joyce carey biog.
Date of Death
If we think of Britain at all during the 1940s and especially during the War, and if we try to picture a face of the middle-aged woman from those days then who do we see? For many of us it would be Joyce Carey (born Joyce Lawrence). That is down to her screen persona, the hard but respectable woman she invariably played and made her own. A tongue coated in acid; a face cut from British stone.
She was the daughter of actress Lilian Braithwaite. At 20 she was on stage and from then until well into the 1980s and her 80s she remained. She made few films during the silent era; preferring the stage. Indeed there is a gap of 22 years from her last silent film, Colonel Newcombe, the Perfect Gentleman and her next film role as Bernard Miles's wife (even though she was almost a decade older than hm in real life) in the War classic In Which We Serve (1942), by NoŽl Coward, a friend of Joyce's, in whose plays she often starred.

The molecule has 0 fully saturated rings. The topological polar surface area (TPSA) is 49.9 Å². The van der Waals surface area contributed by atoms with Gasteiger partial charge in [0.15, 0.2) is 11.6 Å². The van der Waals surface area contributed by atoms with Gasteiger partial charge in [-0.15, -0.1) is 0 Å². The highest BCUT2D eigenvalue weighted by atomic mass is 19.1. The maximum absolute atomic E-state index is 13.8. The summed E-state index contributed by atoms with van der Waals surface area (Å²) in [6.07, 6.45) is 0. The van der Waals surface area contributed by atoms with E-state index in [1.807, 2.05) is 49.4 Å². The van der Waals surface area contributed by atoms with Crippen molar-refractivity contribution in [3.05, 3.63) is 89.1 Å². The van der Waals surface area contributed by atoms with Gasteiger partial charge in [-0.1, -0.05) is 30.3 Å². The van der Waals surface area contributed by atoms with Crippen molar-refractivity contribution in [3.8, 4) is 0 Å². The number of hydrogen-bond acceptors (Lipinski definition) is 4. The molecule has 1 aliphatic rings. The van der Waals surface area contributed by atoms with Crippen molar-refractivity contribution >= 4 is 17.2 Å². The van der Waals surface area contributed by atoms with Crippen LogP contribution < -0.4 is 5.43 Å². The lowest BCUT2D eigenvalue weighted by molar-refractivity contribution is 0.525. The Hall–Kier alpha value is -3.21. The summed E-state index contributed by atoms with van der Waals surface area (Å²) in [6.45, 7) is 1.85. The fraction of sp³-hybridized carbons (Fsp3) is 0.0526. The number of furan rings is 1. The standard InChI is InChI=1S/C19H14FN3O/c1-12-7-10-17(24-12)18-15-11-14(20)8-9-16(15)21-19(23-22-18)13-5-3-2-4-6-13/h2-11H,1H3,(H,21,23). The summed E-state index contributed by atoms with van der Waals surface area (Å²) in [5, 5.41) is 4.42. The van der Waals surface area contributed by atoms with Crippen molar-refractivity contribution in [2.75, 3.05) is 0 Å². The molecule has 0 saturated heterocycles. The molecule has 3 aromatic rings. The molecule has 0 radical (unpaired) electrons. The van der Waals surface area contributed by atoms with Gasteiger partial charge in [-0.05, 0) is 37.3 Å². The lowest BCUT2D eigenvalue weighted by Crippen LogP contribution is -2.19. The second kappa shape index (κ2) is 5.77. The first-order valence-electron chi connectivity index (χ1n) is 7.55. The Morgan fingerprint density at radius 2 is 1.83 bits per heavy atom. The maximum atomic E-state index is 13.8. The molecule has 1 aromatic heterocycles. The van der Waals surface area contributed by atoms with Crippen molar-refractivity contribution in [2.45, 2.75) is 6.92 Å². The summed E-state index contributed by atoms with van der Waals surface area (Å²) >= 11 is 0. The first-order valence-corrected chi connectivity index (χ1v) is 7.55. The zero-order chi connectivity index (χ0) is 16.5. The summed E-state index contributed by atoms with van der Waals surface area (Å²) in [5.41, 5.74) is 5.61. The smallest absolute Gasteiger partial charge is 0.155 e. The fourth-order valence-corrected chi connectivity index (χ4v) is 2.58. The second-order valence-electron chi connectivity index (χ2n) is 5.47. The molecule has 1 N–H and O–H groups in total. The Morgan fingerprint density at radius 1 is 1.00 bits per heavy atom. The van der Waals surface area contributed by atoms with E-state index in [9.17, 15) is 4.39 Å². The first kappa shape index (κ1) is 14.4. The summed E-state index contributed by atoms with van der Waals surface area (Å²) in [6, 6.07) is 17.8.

Thereafter, it was the age of the spinsters of acid: (The Way to the Stars, director Anthony Asquith (is he not the most underrated director in British cinema history?), 1945; The Chiltern Hundreds, d. John Paddy Carstairs, 1949; Libel, d. again Asquith, 1959) interspersed with the loving wives roles (Cry, the Beloved Country, d. Zoltan Korda, 1952), and warm-hearted upper-class aunts (A Nice Girl Like Me, d. Desmond Davis, 1969).
In all she appeared in over 60 film and TV roles. She also wrote two plays as Jay Mallory.
In 1982 she received the OBE.
She died a month short of her 95th birthday.